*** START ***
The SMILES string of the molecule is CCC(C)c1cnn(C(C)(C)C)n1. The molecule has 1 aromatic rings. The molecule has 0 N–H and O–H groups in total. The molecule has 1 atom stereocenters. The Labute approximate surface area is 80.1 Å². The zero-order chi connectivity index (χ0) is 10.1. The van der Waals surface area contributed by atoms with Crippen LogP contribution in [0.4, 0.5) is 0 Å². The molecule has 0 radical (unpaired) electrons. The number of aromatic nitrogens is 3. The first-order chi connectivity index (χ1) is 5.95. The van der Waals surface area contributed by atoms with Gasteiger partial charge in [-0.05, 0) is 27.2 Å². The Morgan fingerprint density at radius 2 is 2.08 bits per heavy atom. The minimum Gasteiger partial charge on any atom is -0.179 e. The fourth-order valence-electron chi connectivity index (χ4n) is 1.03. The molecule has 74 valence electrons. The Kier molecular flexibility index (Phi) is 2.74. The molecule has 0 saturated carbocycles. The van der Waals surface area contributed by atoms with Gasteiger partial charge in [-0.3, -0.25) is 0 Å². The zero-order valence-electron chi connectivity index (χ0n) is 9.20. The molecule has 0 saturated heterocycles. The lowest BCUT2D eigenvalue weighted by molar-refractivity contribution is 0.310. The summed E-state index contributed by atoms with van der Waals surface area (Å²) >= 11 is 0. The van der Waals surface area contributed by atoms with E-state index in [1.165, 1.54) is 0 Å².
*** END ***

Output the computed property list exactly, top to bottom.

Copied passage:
The SMILES string of the molecule is CCC(C)c1cnn(C(C)(C)C)n1. The molecule has 1 aromatic rings. The molecule has 0 N–H and O–H groups in total. The molecule has 1 atom stereocenters. The Labute approximate surface area is 80.1 Å². The zero-order chi connectivity index (χ0) is 10.1. The van der Waals surface area contributed by atoms with Crippen LogP contribution in [0.4, 0.5) is 0 Å². The molecule has 0 radical (unpaired) electrons. The number of aromatic nitrogens is 3. The first-order chi connectivity index (χ1) is 5.95. The van der Waals surface area contributed by atoms with Gasteiger partial charge in [-0.05, 0) is 27.2 Å². The Morgan fingerprint density at radius 2 is 2.08 bits per heavy atom. The minimum Gasteiger partial charge on any atom is -0.179 e. The fourth-order valence-electron chi connectivity index (χ4n) is 1.03. The molecule has 74 valence electrons. The Kier molecular flexibility index (Phi) is 2.74. The molecule has 0 saturated carbocycles. The van der Waals surface area contributed by atoms with Gasteiger partial charge in [-0.3, -0.25) is 0 Å². The zero-order valence-electron chi connectivity index (χ0n) is 9.20. The molecule has 0 saturated heterocycles. The lowest BCUT2D eigenvalue weighted by molar-refractivity contribution is 0.310. The summed E-state index contributed by atoms with van der Waals surface area (Å²) >= 11 is 0. The van der Waals surface area contributed by atoms with E-state index in [1.165, 1.54) is 0 Å².